On May 5, I had the opportunity to see Coldplay perform before a crowd of less than 3000 people at Beacon Theatre. On a Monday night in New York City, where there are a million different things to do, tickets sold out right after they were released. For a band that sells out stadiums worldwide, the much smaller venue provided an intimate performance for the group’s fans, not only at the theater, but also listeners on Sirius XM radio. Coldplay performed to pre-release their new album, Ghost Stories, which comes out on May 19.
The concert highlighted the wide array of audience Coldplay reaches. The seats were filled with teenagers in blue jeans and a t-shirt to successful, balding businessmen in tailored suits. Yet, everyone was there for the same reason: his or her love of Coldplay. Chris Martin, Coldplay’s front man, embraces Coldplay’s loyal, differing fan base by stating “we have the best fans in the world.” He even jokes about how his group, and thus audience, is growing older by remarking, “if only we had the courage to dress in something other than black, we might be as successful as One Direction.”
As with magazines, Coldplay understands forming a connection with its audience. In order for a magazine or a musical group to thrive, they must acquire and maintain fans through their content. As a magazine attracts a certain type of reader, a band similarly attracts a certain type of listener. A band must understand its audience and produce content for its audience. Coldplay, an alternative band, does not produce content for rap fans, as a sports magazine does not have wedding design content.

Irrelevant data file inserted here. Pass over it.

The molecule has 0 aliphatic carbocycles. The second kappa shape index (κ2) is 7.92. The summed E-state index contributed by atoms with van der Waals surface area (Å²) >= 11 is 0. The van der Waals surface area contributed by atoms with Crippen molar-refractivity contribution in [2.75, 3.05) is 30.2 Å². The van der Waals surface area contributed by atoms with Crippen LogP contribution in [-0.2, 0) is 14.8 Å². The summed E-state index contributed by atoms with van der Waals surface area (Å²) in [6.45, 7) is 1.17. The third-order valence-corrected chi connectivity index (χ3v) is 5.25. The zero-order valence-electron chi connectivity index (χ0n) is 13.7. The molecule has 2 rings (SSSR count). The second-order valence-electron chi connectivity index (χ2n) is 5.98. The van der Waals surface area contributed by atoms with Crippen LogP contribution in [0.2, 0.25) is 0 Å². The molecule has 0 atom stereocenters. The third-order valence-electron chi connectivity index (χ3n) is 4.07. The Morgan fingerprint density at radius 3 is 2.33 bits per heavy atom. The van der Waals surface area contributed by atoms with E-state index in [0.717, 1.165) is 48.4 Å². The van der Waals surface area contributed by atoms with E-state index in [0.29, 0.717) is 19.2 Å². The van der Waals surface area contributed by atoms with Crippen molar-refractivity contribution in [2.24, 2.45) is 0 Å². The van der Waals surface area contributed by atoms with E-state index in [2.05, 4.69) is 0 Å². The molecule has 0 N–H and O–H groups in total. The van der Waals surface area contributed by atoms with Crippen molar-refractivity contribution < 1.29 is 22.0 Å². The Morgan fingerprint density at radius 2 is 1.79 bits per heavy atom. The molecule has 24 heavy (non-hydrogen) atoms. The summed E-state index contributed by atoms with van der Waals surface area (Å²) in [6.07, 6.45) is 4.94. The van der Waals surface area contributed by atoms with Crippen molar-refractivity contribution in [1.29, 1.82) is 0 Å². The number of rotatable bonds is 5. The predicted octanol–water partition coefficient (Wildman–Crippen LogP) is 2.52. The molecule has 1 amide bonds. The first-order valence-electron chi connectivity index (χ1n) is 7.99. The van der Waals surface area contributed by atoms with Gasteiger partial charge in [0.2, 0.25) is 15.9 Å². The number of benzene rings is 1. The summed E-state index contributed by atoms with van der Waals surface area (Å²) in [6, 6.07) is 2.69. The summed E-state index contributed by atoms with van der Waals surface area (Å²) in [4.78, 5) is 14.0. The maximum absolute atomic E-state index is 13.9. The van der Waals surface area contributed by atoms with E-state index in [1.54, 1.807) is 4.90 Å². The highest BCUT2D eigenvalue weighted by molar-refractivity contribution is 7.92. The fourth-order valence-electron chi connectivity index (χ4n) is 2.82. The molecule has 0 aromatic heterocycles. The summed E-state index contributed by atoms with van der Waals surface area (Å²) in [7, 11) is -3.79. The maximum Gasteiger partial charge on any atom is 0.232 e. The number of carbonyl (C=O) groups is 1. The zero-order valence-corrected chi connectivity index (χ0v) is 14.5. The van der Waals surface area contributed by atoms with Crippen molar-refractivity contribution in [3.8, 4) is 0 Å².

During the concert, Coldplay highlighted connection through content in their set list. The set list consisted of a total of sixteen songs, seven of which are on their unreleased album, while the other nine were Coldplay classics that the audience knew by heart. By having this even split between old and new songs, Coldplay’s concert gave its audience what it wanted: a chance to sing along with their old songs and an opportunity to hear songs from their unreleased album.
For the second encore, Coldplay even performed a song that no one had heard before. Prior to performing the song, the radio broadcast was turned off and Chris asked that no one record the song because he wanted to keep it a secret for the album. He gazed around the theater and pointed out the attire of about eight members of the crowd to emphasize the special connection between the band and its fans. In this instance, the connection was held together because each fan was able to hear a song unavailable to anyone else, and Coldplay knew this song would remain unavailable because they trusted their connection with each audience member to not film the song.
In order for Coldplay, a magazine, or a business to succeed, a strong connection is needed between the producer and consumer. Coldplay, a band that has remained popular for nearly fifteen years, understands this. How long Coldplay will keep a strong connection with its audience remains unknown. I, for one, hope they are able to maintain their magic for many years to come.
– Andrew Lamb